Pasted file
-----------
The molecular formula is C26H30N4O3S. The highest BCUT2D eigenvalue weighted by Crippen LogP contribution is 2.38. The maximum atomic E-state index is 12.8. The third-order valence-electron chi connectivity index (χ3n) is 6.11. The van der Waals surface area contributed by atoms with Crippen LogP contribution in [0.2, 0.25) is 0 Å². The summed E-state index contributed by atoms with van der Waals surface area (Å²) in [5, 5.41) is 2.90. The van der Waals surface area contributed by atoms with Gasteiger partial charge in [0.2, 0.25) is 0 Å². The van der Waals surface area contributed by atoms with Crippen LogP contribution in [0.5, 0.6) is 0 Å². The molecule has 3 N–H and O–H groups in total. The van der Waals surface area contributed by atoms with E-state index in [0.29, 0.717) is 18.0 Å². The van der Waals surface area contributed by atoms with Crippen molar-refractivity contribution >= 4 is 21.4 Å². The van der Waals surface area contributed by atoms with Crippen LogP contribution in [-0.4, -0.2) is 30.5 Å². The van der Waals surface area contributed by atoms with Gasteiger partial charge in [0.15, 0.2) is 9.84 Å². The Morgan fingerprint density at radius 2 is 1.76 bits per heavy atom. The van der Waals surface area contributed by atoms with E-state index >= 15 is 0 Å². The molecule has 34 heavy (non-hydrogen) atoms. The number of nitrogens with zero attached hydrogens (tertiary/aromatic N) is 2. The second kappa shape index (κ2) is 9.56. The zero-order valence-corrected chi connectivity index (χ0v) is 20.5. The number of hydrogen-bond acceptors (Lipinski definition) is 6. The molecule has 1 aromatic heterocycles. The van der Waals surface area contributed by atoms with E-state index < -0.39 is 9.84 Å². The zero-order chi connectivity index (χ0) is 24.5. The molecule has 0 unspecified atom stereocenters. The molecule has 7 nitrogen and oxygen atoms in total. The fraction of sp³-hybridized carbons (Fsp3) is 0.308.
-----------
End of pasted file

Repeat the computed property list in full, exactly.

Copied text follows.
The molecular formula is C26H30N4O3S. The highest BCUT2D eigenvalue weighted by Crippen LogP contribution is 2.38. The maximum atomic E-state index is 12.8. The third-order valence-electron chi connectivity index (χ3n) is 6.11. The van der Waals surface area contributed by atoms with Crippen LogP contribution in [0.2, 0.25) is 0 Å². The summed E-state index contributed by atoms with van der Waals surface area (Å²) in [5, 5.41) is 2.90. The van der Waals surface area contributed by atoms with Gasteiger partial charge in [0.2, 0.25) is 0 Å². The van der Waals surface area contributed by atoms with Crippen LogP contribution in [0.5, 0.6) is 0 Å². The molecule has 3 N–H and O–H groups in total. The van der Waals surface area contributed by atoms with E-state index in [0.29, 0.717) is 18.0 Å². The van der Waals surface area contributed by atoms with Crippen molar-refractivity contribution >= 4 is 21.4 Å². The van der Waals surface area contributed by atoms with Crippen LogP contribution in [-0.4, -0.2) is 30.5 Å². The van der Waals surface area contributed by atoms with Gasteiger partial charge in [0.15, 0.2) is 9.84 Å². The Morgan fingerprint density at radius 2 is 1.76 bits per heavy atom. The van der Waals surface area contributed by atoms with E-state index >= 15 is 0 Å². The molecule has 34 heavy (non-hydrogen) atoms. The number of nitrogens with zero attached hydrogens (tertiary/aromatic N) is 2. The second kappa shape index (κ2) is 9.56. The zero-order valence-corrected chi connectivity index (χ0v) is 20.5. The number of hydrogen-bond acceptors (Lipinski definition) is 6. The molecule has 1 aromatic heterocycles. The van der Waals surface area contributed by atoms with E-state index < -0.39 is 9.84 Å². The zero-order chi connectivity index (χ0) is 24.5. The molecule has 0 unspecified atom stereocenters. The molecule has 7 nitrogen and oxygen atoms in total. The fraction of sp³-hybridized carbons (Fsp3) is 0.308.